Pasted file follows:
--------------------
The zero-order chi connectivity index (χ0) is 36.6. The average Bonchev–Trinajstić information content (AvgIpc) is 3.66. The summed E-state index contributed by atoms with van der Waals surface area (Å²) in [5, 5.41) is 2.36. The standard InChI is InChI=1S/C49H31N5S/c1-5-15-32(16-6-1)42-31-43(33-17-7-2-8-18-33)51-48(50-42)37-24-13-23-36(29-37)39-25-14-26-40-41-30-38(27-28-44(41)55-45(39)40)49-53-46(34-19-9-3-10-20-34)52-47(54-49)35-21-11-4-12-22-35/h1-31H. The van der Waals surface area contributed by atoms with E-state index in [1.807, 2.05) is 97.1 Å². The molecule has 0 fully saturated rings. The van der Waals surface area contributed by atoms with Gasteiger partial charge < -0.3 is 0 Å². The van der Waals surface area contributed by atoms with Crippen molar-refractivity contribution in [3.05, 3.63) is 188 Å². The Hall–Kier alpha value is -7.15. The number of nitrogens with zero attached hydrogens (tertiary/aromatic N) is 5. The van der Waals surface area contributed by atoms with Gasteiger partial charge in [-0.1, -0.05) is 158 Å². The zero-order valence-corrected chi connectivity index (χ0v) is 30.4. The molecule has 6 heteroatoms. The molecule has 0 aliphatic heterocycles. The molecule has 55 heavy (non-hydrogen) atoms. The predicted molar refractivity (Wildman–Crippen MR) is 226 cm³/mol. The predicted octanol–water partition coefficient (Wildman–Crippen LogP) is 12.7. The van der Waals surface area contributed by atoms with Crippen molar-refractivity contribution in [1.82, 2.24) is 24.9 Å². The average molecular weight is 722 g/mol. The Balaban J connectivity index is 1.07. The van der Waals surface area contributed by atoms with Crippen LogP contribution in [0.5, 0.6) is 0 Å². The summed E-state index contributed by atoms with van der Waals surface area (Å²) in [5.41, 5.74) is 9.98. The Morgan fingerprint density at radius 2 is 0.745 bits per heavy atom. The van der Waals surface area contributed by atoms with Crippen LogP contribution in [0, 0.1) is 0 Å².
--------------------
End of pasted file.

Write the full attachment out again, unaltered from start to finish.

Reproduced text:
The zero-order chi connectivity index (χ0) is 36.6. The average Bonchev–Trinajstić information content (AvgIpc) is 3.66. The summed E-state index contributed by atoms with van der Waals surface area (Å²) in [5, 5.41) is 2.36. The standard InChI is InChI=1S/C49H31N5S/c1-5-15-32(16-6-1)42-31-43(33-17-7-2-8-18-33)51-48(50-42)37-24-13-23-36(29-37)39-25-14-26-40-41-30-38(27-28-44(41)55-45(39)40)49-53-46(34-19-9-3-10-20-34)52-47(54-49)35-21-11-4-12-22-35/h1-31H. The van der Waals surface area contributed by atoms with E-state index in [1.807, 2.05) is 97.1 Å². The molecule has 0 fully saturated rings. The van der Waals surface area contributed by atoms with Gasteiger partial charge < -0.3 is 0 Å². The van der Waals surface area contributed by atoms with Crippen molar-refractivity contribution in [3.05, 3.63) is 188 Å². The Hall–Kier alpha value is -7.15. The number of nitrogens with zero attached hydrogens (tertiary/aromatic N) is 5. The van der Waals surface area contributed by atoms with Gasteiger partial charge in [-0.1, -0.05) is 158 Å². The zero-order valence-corrected chi connectivity index (χ0v) is 30.4. The molecule has 6 heteroatoms. The molecule has 0 aliphatic heterocycles. The molecule has 55 heavy (non-hydrogen) atoms. The predicted molar refractivity (Wildman–Crippen MR) is 226 cm³/mol. The predicted octanol–water partition coefficient (Wildman–Crippen LogP) is 12.7. The van der Waals surface area contributed by atoms with Crippen molar-refractivity contribution in [1.82, 2.24) is 24.9 Å². The average molecular weight is 722 g/mol. The Balaban J connectivity index is 1.07. The van der Waals surface area contributed by atoms with Crippen LogP contribution in [0.5, 0.6) is 0 Å². The summed E-state index contributed by atoms with van der Waals surface area (Å²) in [5.41, 5.74) is 9.98. The Morgan fingerprint density at radius 2 is 0.745 bits per heavy atom. The van der Waals surface area contributed by atoms with Crippen LogP contribution in [0, 0.1) is 0 Å².